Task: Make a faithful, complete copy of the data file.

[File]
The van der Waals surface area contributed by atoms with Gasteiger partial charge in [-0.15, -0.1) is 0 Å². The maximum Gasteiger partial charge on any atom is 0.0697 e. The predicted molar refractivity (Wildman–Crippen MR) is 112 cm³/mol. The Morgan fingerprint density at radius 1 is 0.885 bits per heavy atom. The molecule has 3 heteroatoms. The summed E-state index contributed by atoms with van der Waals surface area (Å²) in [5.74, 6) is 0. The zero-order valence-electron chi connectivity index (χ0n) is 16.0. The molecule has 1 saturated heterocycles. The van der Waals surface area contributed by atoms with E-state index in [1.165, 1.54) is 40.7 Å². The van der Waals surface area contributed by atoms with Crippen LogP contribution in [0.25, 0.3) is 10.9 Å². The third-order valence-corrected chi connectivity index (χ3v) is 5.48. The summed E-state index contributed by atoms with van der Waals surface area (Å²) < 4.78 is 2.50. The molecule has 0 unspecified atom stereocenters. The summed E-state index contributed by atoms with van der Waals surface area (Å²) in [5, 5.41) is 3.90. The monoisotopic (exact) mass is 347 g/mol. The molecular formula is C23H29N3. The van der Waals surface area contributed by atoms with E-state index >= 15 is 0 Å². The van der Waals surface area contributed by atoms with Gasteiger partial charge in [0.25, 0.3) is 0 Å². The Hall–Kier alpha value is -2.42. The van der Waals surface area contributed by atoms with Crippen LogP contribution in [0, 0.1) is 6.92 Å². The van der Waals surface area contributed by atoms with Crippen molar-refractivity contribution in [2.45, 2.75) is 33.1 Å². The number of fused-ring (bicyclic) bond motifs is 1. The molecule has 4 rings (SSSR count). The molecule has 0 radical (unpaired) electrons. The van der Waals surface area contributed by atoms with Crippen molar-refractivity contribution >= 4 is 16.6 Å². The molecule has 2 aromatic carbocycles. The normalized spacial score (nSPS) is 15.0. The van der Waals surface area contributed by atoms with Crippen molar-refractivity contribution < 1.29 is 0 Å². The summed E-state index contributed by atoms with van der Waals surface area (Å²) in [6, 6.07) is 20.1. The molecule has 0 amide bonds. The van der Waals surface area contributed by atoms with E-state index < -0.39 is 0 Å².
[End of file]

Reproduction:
The van der Waals surface area contributed by atoms with Gasteiger partial charge in [-0.15, -0.1) is 0 Å². The maximum Gasteiger partial charge on any atom is 0.0697 e. The predicted molar refractivity (Wildman–Crippen MR) is 112 cm³/mol. The Morgan fingerprint density at radius 1 is 0.885 bits per heavy atom. The molecule has 3 heteroatoms. The summed E-state index contributed by atoms with van der Waals surface area (Å²) in [5.74, 6) is 0. The zero-order valence-electron chi connectivity index (χ0n) is 16.0. The molecule has 1 saturated heterocycles. The van der Waals surface area contributed by atoms with E-state index in [1.165, 1.54) is 40.7 Å². The van der Waals surface area contributed by atoms with Crippen LogP contribution in [0.25, 0.3) is 10.9 Å². The third-order valence-corrected chi connectivity index (χ3v) is 5.48. The summed E-state index contributed by atoms with van der Waals surface area (Å²) < 4.78 is 2.50. The molecule has 0 unspecified atom stereocenters. The summed E-state index contributed by atoms with van der Waals surface area (Å²) in [5, 5.41) is 3.90. The monoisotopic (exact) mass is 347 g/mol. The molecular formula is C23H29N3. The van der Waals surface area contributed by atoms with E-state index >= 15 is 0 Å². The van der Waals surface area contributed by atoms with Gasteiger partial charge in [0.25, 0.3) is 0 Å². The Hall–Kier alpha value is -2.42. The van der Waals surface area contributed by atoms with Crippen LogP contribution in [0, 0.1) is 6.92 Å². The van der Waals surface area contributed by atoms with Crippen molar-refractivity contribution in [2.45, 2.75) is 33.1 Å². The number of fused-ring (bicyclic) bond motifs is 1. The molecule has 4 rings (SSSR count). The molecule has 0 radical (unpaired) electrons. The van der Waals surface area contributed by atoms with Crippen molar-refractivity contribution >= 4 is 16.6 Å². The molecule has 2 aromatic carbocycles. The normalized spacial score (nSPS) is 15.0. The van der Waals surface area contributed by atoms with Crippen molar-refractivity contribution < 1.29 is 0 Å². The summed E-state index contributed by atoms with van der Waals surface area (Å²) in [6, 6.07) is 20.1. The molecule has 0 amide bonds. The van der Waals surface area contributed by atoms with E-state index < -0.39 is 0 Å².